Darker than a Baltimore Oriole, breeding Orchard Oriole males have dark orange or brick red bodies and a black hood, back and wings. The wings also have chestnut epaulets and a white wing bar and tips.
|Photo from Wikimedia Commons|
Orchard Orioles spend summers in open woodlands and areas of scattered trees across the eastern United States and southern Canada. Look for them along river edges, in pastures with scattered trees, and in parks.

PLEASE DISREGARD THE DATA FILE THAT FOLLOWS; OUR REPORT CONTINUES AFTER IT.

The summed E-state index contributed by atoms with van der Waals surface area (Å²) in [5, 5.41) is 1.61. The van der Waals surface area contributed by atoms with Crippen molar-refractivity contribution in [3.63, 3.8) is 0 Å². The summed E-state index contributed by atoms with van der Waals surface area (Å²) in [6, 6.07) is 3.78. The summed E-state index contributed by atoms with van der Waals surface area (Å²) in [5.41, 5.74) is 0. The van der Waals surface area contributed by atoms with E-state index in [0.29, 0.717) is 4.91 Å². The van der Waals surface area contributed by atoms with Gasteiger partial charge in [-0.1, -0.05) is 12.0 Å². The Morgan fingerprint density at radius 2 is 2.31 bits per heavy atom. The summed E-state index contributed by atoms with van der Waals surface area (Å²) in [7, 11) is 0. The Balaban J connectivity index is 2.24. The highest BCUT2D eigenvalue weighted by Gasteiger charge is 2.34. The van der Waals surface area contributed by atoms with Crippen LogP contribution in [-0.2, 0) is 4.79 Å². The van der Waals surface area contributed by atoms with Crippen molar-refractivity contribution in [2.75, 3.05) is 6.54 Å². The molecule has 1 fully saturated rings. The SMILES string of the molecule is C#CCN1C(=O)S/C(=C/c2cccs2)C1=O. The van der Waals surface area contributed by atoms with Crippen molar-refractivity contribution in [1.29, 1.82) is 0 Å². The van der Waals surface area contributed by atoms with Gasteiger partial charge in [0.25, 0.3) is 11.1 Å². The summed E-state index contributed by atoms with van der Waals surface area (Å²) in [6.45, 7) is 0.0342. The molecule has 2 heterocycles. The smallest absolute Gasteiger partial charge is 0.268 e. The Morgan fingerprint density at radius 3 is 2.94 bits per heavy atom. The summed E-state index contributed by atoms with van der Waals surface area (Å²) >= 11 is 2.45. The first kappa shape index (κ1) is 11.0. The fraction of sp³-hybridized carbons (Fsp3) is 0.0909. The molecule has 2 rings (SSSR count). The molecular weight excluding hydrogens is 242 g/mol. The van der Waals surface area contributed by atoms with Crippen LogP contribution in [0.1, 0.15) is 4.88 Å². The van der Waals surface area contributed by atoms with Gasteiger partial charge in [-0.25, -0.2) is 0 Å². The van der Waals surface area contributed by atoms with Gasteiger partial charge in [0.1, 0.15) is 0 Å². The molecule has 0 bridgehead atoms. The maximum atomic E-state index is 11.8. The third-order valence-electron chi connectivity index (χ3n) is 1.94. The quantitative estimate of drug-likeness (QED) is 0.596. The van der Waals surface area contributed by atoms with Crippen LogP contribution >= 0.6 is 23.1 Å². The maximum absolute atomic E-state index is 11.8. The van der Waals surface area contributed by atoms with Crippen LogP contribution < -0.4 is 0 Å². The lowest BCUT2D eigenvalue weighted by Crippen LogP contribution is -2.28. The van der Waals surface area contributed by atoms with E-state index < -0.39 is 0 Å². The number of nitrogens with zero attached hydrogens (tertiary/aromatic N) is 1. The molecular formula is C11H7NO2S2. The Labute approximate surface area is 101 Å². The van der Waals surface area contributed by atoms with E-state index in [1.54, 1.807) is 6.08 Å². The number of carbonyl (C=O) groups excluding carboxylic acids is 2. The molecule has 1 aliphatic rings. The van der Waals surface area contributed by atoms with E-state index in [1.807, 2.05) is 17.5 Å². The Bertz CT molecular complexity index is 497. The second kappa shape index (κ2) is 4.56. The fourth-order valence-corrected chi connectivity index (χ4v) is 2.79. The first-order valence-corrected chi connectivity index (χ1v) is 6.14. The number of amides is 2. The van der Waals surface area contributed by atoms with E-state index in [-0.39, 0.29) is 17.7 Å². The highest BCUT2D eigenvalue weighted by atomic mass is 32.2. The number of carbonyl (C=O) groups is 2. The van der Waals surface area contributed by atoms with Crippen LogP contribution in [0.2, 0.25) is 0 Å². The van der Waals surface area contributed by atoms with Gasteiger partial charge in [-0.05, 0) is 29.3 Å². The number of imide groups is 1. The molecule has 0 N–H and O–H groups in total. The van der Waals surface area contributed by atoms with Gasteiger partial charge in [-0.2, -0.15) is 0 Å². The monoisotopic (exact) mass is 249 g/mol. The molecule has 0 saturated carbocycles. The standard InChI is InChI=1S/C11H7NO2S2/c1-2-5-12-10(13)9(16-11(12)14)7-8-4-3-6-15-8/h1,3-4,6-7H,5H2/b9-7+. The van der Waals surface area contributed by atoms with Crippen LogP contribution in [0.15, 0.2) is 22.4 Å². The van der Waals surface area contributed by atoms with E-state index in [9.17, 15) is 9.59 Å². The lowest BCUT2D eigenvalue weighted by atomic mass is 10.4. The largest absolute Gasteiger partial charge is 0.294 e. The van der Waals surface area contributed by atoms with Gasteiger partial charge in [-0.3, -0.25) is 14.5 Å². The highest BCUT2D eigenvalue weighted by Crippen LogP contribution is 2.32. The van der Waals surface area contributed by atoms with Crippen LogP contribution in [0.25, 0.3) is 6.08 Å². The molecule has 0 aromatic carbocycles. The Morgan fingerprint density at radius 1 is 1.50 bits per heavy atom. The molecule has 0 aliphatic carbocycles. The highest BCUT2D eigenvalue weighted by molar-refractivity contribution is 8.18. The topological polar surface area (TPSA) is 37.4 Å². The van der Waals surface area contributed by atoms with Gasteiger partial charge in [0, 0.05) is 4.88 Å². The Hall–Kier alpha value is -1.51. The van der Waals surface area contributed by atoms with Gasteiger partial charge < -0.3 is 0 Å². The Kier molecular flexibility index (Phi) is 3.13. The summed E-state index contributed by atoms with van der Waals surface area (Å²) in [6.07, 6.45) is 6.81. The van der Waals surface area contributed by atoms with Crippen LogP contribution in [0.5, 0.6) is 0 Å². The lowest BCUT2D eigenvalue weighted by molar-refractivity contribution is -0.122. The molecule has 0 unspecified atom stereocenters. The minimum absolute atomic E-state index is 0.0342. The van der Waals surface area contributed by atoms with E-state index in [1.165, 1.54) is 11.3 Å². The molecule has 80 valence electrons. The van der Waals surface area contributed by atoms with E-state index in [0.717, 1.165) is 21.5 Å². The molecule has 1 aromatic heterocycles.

Orchard Orioles are relatively easygoing toward each other or other bird species, nesting in close quarters with Baltimore Orioles, Bullock’s Orioles, Eastern Kingbirds, Western Kingbirds, American Robins, and Chipping Sparrows. The aggressive kingbirds may be useful neighbors because they ward off predators and cowbirds (which lay their eggs in the nests of other birds).
- There are two oriole species found in Michigan http://goo.gl/mOugo7
- Where do orioles winter? http://bit.ly/GAeWv5
- Close-up of Baltimore Oriole http://bit.ly/GAf6T7
- When can I expect my orioles to arrive? http://goo.gl/OHrCc